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Wednesday, May 29, 2024

Equiano Forum Presents “Faces of Abolition”

Colonial Williamsburg’s Equiano Forum presents “Faces of Abolition: International Efforts to End the Slave Trade” at 5:30 p.m. Thursday, Aug. 23 at the DeWitt Wallace Decorative Arts Museum, 326 W. Francis St. The program introduces guests to three everyday people in America, the Caribbean and Europe who mobilized against the inhumanity of the slave trade in the late 18th century. Their efforts changed history by pressuring governments to abolish the trade at the dawn of the 19th century. Their methods and motivations were diverse, but their goal was the same – abolish the slave trade.
Colonial Williamsburg’s Equiano Forum seeks to broaden public knowledge of past and present issues concerning African American history and culture.
The hour-long program introduces a Quaker woman, Mary Pleasants of Virginia, as she frees her slaves and proclaims that the slave trade is injurious to the Christian faith. In England, young Anglican activist, Thomas Clarkson, is traveling thousands of miles throughout Europe to find testimony and witnesses to proclaim the inhumanity of the trade before the British House of Commons. Jean-Jacque Dessalines, the commander in chief to the people of Haiti, leads a revolution for liberty, fraternity and equality to end slavery and the slave trade. Guided by the ideals of liberty and freedom, he shares a bold vision of the future for the people of Haiti.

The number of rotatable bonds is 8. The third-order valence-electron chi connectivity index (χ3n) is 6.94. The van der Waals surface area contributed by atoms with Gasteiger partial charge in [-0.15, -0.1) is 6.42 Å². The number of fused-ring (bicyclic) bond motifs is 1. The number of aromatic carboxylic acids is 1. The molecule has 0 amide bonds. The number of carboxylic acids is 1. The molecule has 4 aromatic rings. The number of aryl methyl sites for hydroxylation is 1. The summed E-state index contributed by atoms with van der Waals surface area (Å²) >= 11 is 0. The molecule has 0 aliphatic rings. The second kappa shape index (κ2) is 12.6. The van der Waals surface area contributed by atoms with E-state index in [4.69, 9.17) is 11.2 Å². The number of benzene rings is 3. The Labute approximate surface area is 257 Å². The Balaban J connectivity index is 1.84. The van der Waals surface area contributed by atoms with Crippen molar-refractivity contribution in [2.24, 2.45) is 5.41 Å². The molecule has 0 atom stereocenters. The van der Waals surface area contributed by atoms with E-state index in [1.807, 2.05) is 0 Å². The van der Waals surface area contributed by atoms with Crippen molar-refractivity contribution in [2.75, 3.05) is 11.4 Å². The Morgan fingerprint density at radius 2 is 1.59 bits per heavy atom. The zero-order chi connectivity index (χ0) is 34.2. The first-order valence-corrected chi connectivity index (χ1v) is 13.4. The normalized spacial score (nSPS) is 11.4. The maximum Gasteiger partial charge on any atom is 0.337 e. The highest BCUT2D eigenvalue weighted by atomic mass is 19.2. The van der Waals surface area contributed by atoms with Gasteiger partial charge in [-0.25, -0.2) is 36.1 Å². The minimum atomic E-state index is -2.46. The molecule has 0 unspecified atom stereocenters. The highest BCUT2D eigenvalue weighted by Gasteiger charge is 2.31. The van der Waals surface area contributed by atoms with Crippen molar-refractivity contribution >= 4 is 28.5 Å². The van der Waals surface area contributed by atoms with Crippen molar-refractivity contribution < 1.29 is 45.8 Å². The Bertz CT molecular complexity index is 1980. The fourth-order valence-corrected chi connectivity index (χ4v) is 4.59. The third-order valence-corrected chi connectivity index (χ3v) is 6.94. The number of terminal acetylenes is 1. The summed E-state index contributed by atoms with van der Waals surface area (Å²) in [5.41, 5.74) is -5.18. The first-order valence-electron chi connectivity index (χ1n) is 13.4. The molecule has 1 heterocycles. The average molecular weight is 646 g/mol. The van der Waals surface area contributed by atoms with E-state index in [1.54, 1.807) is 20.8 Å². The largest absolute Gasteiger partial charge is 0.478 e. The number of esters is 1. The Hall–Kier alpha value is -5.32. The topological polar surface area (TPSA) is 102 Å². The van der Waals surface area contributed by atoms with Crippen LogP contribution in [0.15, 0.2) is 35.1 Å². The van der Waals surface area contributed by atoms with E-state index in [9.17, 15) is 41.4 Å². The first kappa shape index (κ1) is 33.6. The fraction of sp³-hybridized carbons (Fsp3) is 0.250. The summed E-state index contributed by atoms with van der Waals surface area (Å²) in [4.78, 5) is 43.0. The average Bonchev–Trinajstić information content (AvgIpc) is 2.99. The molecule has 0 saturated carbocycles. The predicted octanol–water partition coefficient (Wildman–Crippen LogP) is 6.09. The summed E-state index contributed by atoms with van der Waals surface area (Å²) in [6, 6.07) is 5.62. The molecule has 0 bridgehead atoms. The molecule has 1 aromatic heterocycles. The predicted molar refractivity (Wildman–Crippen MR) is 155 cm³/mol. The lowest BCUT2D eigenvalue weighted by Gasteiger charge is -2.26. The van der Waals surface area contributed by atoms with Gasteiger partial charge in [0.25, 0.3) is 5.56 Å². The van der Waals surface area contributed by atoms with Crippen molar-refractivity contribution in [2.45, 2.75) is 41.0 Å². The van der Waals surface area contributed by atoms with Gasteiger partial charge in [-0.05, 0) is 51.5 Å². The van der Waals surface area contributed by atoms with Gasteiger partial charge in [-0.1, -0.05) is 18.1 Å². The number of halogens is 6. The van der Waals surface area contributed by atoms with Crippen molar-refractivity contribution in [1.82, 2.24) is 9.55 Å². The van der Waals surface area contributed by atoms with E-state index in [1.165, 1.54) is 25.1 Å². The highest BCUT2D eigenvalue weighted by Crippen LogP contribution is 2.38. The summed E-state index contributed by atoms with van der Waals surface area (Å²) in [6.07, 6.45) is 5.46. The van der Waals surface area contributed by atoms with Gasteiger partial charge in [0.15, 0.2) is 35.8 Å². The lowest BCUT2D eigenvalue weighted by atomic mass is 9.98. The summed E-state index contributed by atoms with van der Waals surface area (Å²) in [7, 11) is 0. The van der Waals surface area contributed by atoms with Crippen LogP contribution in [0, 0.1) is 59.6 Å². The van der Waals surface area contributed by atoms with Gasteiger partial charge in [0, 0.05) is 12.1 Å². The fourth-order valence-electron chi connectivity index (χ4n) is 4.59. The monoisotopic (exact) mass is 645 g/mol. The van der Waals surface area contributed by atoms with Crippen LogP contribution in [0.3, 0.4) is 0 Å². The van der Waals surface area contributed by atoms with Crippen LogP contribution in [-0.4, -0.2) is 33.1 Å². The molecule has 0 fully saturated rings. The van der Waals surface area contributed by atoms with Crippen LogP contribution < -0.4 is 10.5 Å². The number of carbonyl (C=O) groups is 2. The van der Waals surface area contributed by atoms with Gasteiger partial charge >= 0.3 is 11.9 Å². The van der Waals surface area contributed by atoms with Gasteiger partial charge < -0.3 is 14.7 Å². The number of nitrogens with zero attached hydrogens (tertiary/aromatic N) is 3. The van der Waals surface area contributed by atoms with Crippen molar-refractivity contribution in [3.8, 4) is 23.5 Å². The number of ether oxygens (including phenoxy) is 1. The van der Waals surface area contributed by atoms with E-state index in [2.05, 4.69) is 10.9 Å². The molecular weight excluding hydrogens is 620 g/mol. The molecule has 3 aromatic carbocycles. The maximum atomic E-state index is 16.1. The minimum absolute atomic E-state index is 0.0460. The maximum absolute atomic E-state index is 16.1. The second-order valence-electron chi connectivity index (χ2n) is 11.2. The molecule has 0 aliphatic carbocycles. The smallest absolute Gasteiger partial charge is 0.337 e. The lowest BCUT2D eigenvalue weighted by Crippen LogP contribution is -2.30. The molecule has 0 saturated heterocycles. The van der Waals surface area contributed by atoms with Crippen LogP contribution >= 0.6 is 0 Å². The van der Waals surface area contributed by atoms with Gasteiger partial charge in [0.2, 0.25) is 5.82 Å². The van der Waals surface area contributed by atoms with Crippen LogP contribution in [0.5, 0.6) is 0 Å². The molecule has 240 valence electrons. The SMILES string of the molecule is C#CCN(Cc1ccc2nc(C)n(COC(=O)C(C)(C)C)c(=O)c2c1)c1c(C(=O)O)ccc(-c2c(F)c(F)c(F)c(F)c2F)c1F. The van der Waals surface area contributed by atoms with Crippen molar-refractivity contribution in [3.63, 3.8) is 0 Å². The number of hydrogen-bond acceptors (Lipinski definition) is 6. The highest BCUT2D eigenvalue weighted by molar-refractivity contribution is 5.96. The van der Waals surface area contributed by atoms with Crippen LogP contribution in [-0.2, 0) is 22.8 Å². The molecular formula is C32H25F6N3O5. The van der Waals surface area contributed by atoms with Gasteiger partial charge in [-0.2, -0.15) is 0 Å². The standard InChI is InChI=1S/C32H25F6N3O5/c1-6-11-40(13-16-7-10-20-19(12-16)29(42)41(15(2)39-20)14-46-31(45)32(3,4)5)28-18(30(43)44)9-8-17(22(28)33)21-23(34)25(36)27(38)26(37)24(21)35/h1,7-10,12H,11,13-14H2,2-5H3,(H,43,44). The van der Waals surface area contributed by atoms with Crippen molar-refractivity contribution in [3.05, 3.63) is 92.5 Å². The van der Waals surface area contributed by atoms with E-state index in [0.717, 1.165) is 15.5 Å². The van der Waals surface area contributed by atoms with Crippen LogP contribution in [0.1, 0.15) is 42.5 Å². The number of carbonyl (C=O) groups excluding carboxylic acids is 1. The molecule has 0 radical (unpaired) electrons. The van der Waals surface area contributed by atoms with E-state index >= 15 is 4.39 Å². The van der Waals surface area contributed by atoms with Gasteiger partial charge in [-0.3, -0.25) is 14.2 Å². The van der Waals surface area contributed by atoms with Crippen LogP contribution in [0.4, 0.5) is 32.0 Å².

Excerpts from an award winning film, “‘The bloody Writing is for ever torn’ The Abolition of the Atlantic Slave Trade: Origins, Effects and Legacies,” provides the historical context for the program. The film was produced by the College of William & Mary’s Omohundro Institute of Early American History and Culture during a conference in 2007 to mark the bicentennial of governmental decisions to abolition the transatlantic slave trade.
A Colonial Williamsburg Revolutionary City ticket, annual, museum or Good Neighbor pass provides access to these programs.

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